One more example of proof of how the National Guard didn’t work in New Orleans: after the violent 2006, it’s murder per capita jumped even higher in 2007. And despite drops from 2008 through 2010, the rate still remained near or at the top of the nation, ten times the national average, and then saw a 14 percent jump in 2011 and only a very modest drop in 2012. Calling in the National Guard only worked on an extremely short-term basis in 2006 for New Orleans (see: it’s final tally for 2006 in which murders increased over the second half of the year).
Of course, there are those political hurdles I mentioned before: the hit Chicago’s image would take, the hubris of many local politicians in play, and the more complex layers of a President locked in battle with a Congress only too happy to continue to connect him to the failings of his adopted hometown. Beyond even that, the roots of this issue go back 60, 70 years to when The Machine railroaded Elizabeth Wood and the CHA, creating the hyper-segregated environment that only allowed racism and poverty to fester on the city’s South and West Side. With roots that deep, unaddressed on the community level for so long, the idea that the National Guard would help seems not only short-sighted but reflects a misunderstanding of the city’s problem.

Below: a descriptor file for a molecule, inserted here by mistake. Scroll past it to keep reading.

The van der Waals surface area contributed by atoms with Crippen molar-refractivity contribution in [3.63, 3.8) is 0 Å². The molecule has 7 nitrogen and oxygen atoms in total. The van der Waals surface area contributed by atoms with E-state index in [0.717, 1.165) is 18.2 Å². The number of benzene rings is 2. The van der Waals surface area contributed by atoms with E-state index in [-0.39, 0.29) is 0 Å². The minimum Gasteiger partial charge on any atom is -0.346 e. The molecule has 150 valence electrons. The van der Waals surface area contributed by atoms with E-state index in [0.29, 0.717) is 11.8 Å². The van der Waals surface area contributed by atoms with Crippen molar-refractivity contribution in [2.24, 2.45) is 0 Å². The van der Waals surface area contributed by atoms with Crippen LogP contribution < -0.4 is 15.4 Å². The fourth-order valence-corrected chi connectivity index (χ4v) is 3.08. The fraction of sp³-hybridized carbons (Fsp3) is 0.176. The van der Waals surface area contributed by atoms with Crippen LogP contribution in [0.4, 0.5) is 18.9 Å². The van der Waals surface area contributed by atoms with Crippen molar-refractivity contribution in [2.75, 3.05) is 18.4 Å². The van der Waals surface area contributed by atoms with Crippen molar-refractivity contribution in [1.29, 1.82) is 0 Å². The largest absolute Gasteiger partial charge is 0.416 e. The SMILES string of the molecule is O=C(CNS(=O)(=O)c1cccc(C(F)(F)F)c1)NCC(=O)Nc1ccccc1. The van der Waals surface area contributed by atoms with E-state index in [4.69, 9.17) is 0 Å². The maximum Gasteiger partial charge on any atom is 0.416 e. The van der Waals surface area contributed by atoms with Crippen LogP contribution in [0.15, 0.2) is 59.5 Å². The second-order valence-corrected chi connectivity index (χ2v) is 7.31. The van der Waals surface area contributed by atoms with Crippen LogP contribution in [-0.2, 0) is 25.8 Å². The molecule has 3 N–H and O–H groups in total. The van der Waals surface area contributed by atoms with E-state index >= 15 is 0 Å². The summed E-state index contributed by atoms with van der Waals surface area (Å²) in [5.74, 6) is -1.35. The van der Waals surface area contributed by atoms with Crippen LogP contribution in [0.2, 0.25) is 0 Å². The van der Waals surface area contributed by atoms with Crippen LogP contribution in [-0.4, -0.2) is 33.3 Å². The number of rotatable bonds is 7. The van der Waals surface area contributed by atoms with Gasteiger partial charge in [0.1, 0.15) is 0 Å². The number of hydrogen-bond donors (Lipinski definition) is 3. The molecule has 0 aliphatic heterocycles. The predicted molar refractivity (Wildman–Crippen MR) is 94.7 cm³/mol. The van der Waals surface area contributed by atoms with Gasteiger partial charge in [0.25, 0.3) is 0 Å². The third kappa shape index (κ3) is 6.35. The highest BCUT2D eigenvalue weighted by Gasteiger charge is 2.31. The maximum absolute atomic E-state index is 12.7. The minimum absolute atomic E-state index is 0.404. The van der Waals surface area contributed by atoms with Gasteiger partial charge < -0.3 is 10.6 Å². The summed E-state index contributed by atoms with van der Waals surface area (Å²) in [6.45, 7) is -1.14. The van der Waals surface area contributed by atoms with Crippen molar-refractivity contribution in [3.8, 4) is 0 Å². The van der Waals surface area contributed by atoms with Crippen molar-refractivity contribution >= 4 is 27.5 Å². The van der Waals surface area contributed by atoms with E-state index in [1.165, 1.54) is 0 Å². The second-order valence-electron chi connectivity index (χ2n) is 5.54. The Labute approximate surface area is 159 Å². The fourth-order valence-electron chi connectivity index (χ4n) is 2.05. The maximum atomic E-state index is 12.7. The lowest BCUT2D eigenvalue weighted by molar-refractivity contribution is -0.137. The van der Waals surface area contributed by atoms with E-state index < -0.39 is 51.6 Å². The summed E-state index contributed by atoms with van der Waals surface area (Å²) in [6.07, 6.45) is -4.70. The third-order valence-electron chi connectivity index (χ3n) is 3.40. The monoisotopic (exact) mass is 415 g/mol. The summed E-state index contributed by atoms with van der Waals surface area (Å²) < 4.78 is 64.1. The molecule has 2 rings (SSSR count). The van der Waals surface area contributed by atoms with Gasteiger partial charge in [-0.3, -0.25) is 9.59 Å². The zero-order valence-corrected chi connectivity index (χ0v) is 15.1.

Honor did speak of a cultural shift that’s needed and he’s certainly correct on that count, but these issues are, as I keep repeating, so deep that the shift is going to be a long and painful one. Any federal government intervention as he outlines it would have to be long term – years, decades – to repair the harm that’s been done. If officials would balk at even a short-term visit by the Guard, a years-long assignment would be rejected outright.
In the end, despite his good intentions, Honor’s suggestion isn’t the right one, an idea that can’t completely cover and fix the problem just like every other locally-backed venture that’s attempted to curb violence in the city, all of them ignoring or not doing enough to dig out the origins of the problem and, instead, trying to paint a fresh coat over a festering wound.